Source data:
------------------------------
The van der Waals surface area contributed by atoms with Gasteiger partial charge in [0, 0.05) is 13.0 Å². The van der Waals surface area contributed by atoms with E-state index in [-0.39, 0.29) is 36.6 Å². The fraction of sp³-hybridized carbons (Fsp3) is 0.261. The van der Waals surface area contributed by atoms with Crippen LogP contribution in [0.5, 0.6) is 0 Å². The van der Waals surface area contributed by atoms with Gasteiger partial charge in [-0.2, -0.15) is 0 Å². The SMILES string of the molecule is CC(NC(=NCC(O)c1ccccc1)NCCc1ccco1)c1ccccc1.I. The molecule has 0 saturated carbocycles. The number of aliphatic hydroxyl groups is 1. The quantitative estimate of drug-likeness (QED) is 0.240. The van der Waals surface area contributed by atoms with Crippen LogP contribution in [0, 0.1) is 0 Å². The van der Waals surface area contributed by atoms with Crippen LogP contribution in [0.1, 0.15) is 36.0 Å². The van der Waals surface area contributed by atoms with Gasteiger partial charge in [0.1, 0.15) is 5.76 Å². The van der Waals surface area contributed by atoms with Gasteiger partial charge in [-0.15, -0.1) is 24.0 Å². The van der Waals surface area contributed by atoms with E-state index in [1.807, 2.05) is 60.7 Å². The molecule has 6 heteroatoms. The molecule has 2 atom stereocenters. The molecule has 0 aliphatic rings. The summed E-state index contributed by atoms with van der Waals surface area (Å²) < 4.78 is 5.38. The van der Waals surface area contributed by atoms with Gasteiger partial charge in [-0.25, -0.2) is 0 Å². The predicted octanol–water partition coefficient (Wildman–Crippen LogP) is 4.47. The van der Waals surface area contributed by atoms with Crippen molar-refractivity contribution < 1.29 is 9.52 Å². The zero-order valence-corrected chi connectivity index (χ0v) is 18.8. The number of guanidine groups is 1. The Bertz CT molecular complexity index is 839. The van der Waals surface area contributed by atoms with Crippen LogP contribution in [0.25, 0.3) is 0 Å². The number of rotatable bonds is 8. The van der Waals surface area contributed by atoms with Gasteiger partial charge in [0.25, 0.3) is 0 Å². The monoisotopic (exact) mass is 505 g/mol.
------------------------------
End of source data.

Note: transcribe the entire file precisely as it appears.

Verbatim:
The van der Waals surface area contributed by atoms with Gasteiger partial charge in [0, 0.05) is 13.0 Å². The van der Waals surface area contributed by atoms with E-state index in [-0.39, 0.29) is 36.6 Å². The fraction of sp³-hybridized carbons (Fsp3) is 0.261. The van der Waals surface area contributed by atoms with Crippen LogP contribution in [0.5, 0.6) is 0 Å². The van der Waals surface area contributed by atoms with Gasteiger partial charge in [-0.2, -0.15) is 0 Å². The SMILES string of the molecule is CC(NC(=NCC(O)c1ccccc1)NCCc1ccco1)c1ccccc1.I. The molecule has 0 saturated carbocycles. The number of aliphatic hydroxyl groups is 1. The quantitative estimate of drug-likeness (QED) is 0.240. The van der Waals surface area contributed by atoms with Crippen LogP contribution in [0, 0.1) is 0 Å². The van der Waals surface area contributed by atoms with Crippen LogP contribution in [0.1, 0.15) is 36.0 Å². The van der Waals surface area contributed by atoms with Gasteiger partial charge in [0.1, 0.15) is 5.76 Å². The van der Waals surface area contributed by atoms with Gasteiger partial charge in [-0.15, -0.1) is 24.0 Å². The van der Waals surface area contributed by atoms with E-state index in [1.807, 2.05) is 60.7 Å². The molecule has 6 heteroatoms. The molecule has 2 atom stereocenters. The molecule has 0 aliphatic rings. The summed E-state index contributed by atoms with van der Waals surface area (Å²) < 4.78 is 5.38. The van der Waals surface area contributed by atoms with Gasteiger partial charge in [-0.25, -0.2) is 0 Å². The predicted octanol–water partition coefficient (Wildman–Crippen LogP) is 4.47. The van der Waals surface area contributed by atoms with Crippen molar-refractivity contribution < 1.29 is 9.52 Å². The zero-order valence-corrected chi connectivity index (χ0v) is 18.8. The number of guanidine groups is 1. The Bertz CT molecular complexity index is 839. The van der Waals surface area contributed by atoms with Crippen LogP contribution in [0.25, 0.3) is 0 Å². The number of rotatable bonds is 8. The van der Waals surface area contributed by atoms with Gasteiger partial charge in [0.25, 0.3) is 0 Å². The monoisotopic (exact) mass is 505 g/mol.